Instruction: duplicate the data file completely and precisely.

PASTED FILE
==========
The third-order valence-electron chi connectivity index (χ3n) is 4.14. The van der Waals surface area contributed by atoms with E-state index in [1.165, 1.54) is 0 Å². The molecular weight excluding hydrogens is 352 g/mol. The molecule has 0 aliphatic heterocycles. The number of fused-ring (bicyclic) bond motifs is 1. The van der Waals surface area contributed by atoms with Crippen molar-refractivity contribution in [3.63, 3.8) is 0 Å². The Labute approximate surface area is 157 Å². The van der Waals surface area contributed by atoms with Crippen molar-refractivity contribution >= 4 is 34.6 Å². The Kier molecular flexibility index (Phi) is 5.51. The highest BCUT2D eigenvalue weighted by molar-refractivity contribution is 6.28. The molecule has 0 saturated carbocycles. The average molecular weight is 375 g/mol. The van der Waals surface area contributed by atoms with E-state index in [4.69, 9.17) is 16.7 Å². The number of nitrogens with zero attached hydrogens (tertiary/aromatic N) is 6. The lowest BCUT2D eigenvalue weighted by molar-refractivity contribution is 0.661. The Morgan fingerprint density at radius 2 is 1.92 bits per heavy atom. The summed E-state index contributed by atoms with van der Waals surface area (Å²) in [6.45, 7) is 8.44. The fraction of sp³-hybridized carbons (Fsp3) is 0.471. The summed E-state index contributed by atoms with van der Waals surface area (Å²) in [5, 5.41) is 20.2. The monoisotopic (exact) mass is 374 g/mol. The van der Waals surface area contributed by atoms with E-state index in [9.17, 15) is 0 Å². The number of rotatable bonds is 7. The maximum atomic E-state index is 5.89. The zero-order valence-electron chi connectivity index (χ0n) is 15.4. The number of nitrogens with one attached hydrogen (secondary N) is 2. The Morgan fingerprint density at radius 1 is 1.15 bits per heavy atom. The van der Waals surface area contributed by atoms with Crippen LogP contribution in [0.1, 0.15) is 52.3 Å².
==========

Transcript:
The third-order valence-electron chi connectivity index (χ3n) is 4.14. The van der Waals surface area contributed by atoms with E-state index in [1.165, 1.54) is 0 Å². The molecular weight excluding hydrogens is 352 g/mol. The molecule has 0 aliphatic heterocycles. The number of fused-ring (bicyclic) bond motifs is 1. The van der Waals surface area contributed by atoms with Crippen molar-refractivity contribution in [3.63, 3.8) is 0 Å². The Labute approximate surface area is 157 Å². The van der Waals surface area contributed by atoms with Crippen molar-refractivity contribution >= 4 is 34.6 Å². The Kier molecular flexibility index (Phi) is 5.51. The highest BCUT2D eigenvalue weighted by molar-refractivity contribution is 6.28. The molecule has 0 saturated carbocycles. The average molecular weight is 375 g/mol. The van der Waals surface area contributed by atoms with E-state index in [4.69, 9.17) is 16.7 Å². The number of nitrogens with zero attached hydrogens (tertiary/aromatic N) is 6. The lowest BCUT2D eigenvalue weighted by molar-refractivity contribution is 0.661. The Morgan fingerprint density at radius 2 is 1.92 bits per heavy atom. The summed E-state index contributed by atoms with van der Waals surface area (Å²) in [6.45, 7) is 8.44. The fraction of sp³-hybridized carbons (Fsp3) is 0.471. The summed E-state index contributed by atoms with van der Waals surface area (Å²) in [5, 5.41) is 20.2. The monoisotopic (exact) mass is 374 g/mol. The van der Waals surface area contributed by atoms with E-state index in [9.17, 15) is 0 Å². The number of rotatable bonds is 7. The maximum atomic E-state index is 5.89. The zero-order valence-electron chi connectivity index (χ0n) is 15.4. The number of nitrogens with one attached hydrogen (secondary N) is 2. The Morgan fingerprint density at radius 1 is 1.15 bits per heavy atom. The van der Waals surface area contributed by atoms with Crippen LogP contribution in [0.1, 0.15) is 52.3 Å².